to scan out across the vast Atlantic Ocean trying to spot ships far out at sea.
The lighthouse, by then, was no
longer in operation, but it and the small keeper's house next to was a maritime museum, as it still is today. But on the tippy-top
holding tight to my father's arm with one hand and the iron railing surrounding the large, unlit lamp with the other, feeling
the wind and salty spray against my cheeks, I could still feel a sense of adventure. And wonder.
Most of our nation's
lighthouses are unmanned today; their lights are electronic and automatically run by computers inland. But imagine a hundred
years or so ago when they were maintained by humans. What would the life of a lonely lighthouse keeper and, perhaps, his family
have been like? Often separated from civilization for months at a time by miles and miles of water and/or uninhabitable coastline,
how did they sustain themselves? What stories could be told about them? What mysteries may lay along the shoreline from
whose deadly shoals and rocks they warned ships away?
The aura, mystery, and mystique of keeping a lighthouse
is brought back to life in vivid color by Christina Schwarz whose fourth novel, The Edge of the Earth , was published last month. I was fortunate enough to be sent a copy of it by the publisher through the auspices of www.authorexposure.com and was thoroughly enchantingly mesmerized for day and a half reading it.
Follow the link above and read my review
of this stunningly refreshing historical novel. I warrant that you'll want to pick up a copy and read it this weekend.
Thursday, May 9, 2013
12:01 pm edt
Tell the Truth Lies,
deceit, deception, and betrayal are interwoven into the fabric of The Other Typist, an intriguing historical novel by literary newcomer Suzanne
Rindell. Set in New York City during the 1920s, this is a chilling, well-written first novel about friendship that will satisfy
any mature reader seeking a satisfying psychological thriller.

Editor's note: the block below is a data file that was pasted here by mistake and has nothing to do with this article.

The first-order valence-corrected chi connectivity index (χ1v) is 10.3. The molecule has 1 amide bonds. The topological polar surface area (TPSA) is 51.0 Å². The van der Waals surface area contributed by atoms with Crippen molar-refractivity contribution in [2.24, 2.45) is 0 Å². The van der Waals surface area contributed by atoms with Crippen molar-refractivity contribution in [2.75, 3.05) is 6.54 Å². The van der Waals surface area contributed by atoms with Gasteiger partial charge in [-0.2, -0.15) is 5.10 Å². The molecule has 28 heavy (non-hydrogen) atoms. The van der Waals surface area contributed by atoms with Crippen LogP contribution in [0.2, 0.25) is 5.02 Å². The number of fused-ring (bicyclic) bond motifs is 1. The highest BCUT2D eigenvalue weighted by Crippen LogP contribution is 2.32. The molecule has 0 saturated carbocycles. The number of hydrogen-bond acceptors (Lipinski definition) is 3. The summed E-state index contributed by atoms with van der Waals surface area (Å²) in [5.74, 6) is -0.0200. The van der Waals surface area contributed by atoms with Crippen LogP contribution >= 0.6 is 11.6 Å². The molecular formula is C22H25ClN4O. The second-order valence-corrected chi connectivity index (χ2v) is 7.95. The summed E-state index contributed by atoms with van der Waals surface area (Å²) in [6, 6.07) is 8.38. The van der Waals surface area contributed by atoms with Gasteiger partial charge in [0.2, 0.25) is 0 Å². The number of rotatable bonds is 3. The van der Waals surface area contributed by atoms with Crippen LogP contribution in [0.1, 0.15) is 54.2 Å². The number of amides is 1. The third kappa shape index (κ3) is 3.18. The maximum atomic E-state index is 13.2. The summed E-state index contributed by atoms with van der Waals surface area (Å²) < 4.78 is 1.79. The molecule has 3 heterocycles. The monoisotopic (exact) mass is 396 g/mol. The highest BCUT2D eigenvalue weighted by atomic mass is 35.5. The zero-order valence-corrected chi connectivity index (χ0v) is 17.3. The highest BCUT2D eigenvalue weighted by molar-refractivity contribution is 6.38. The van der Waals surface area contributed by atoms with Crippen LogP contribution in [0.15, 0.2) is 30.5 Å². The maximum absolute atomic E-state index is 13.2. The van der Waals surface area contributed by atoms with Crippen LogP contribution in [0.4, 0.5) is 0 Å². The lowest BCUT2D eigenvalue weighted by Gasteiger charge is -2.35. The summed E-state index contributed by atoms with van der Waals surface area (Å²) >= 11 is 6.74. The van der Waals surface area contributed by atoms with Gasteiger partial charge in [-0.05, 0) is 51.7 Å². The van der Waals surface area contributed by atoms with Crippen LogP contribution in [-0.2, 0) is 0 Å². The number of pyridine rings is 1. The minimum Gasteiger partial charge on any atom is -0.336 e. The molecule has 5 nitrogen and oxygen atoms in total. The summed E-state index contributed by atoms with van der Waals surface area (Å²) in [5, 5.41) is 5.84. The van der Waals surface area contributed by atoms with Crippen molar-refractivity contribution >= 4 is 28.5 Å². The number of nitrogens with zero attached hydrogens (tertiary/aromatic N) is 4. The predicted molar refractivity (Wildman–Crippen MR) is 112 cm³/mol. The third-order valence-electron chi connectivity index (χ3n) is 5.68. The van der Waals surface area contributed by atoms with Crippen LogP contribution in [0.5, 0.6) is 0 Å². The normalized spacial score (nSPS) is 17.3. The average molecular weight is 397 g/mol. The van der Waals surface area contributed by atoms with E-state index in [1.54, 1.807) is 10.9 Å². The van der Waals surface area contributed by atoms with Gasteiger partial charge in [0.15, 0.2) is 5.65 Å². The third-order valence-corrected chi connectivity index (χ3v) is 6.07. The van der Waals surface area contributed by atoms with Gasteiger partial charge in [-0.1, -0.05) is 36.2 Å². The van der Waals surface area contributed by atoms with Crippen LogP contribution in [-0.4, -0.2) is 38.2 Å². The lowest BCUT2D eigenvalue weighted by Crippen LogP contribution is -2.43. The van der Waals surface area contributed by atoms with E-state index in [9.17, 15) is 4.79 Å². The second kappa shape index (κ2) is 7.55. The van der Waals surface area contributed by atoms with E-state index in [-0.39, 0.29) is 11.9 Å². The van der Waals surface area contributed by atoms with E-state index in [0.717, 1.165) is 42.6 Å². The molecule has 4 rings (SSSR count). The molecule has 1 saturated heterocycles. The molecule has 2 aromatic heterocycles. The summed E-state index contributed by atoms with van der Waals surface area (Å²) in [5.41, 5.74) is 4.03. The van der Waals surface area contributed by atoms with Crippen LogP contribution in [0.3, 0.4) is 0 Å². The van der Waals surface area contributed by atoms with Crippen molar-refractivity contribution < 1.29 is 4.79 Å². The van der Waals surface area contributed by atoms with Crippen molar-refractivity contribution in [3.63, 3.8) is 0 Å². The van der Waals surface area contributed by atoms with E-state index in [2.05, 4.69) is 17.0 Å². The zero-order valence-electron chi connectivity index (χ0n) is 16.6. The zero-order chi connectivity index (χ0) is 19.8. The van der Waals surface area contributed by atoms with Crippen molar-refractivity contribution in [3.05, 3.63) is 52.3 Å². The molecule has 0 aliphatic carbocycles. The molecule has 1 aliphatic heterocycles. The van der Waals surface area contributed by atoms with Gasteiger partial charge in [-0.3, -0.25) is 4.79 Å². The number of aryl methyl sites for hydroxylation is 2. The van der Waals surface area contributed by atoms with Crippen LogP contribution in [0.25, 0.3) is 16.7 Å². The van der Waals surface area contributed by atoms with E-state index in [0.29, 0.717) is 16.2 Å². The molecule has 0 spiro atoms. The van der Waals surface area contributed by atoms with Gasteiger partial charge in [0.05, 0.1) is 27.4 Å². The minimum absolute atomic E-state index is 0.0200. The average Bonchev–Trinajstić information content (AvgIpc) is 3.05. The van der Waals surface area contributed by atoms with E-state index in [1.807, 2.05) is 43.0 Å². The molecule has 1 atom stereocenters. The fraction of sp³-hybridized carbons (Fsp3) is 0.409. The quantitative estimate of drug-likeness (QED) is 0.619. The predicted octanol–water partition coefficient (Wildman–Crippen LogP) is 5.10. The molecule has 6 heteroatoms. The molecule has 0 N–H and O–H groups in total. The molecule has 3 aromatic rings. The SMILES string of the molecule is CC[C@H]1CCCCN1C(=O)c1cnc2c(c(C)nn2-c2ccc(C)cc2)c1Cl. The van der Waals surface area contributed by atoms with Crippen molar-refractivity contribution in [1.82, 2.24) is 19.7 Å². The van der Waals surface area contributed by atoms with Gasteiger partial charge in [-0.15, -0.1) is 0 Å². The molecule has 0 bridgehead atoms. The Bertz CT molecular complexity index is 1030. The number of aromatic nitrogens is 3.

Please follow this link to www.authorexposure.com to read my review.
Tuesday, May 7, 2013
12:46 pm edt
Way back in eighth grade, we read the Autobiography of Benjamin Franklin. The
assignment was supposed to enlighten our young minds with what it meant to be a colonial statesman and an American patriot.
It was full of his accomplishments as a politician, both here and abroad in the courts of England and France, and as a prolific
What it didn't portray—and, granted it was his
autobiography, so Franklin had every right to omit much of it—the details of his private life. For example, he was a
prolific womanizer. Deborah Read was his common-law wife who had been married before. He had a mistress at a very early adult
age, who bore him a bastard son that he and Deborah raised.
Sure, you can read all about him on Wikipedia, as
well as other sites on the internet, but the sometimes sordid facts and character analysis—what sort of man was Franklin,
really?—do not come through as true and as real-to-life as in the fictionalized version of his personal, ahem, affairs,
Benjamin Franklin's Bastard by Sally Cabot. This sure-to-be a best-seller, by the way, was just released today.
I had the privilege
of reading an advanced electronic copy of this enlightening historical novel last month and was amazed at the author's attention
to detail while relating up-to-now little known (at least to me) facts about one of the most famous founders of our country.
He did a whole lot more than fly a kite to learn about electricity and start our first library system!
my review on www.authorexposure.com, then take time to read the book. It is, indeed, an eye-opener.
J. McInerney is an author, poet, and librettist.
currenty published works include a book of spiritual inspirations, two volumes of poetry, stories for children (of all ages) and a variety of
children's musicals. Her titles include:
of Oreigh Ogglefont
The Basset Chronicles.
Cats of Nine Tales
Water: A Collection of Poems
Exodus Ending: A
Collection of More Spiritual Poems
We Three Kings
Beauty and the Beast
Peter, Wolf, and Red Riding
Originally from the New York metropolitan area, June currently lives near Valley Forge Park in Pennsylvania with her constant and loving companions, FrankieBernard and Sebastian Cat. She
is currently working on her first novel.
June's books be purchased at amazon.com or through Barnes and Noble.
For information about her musicals, please contact June directly.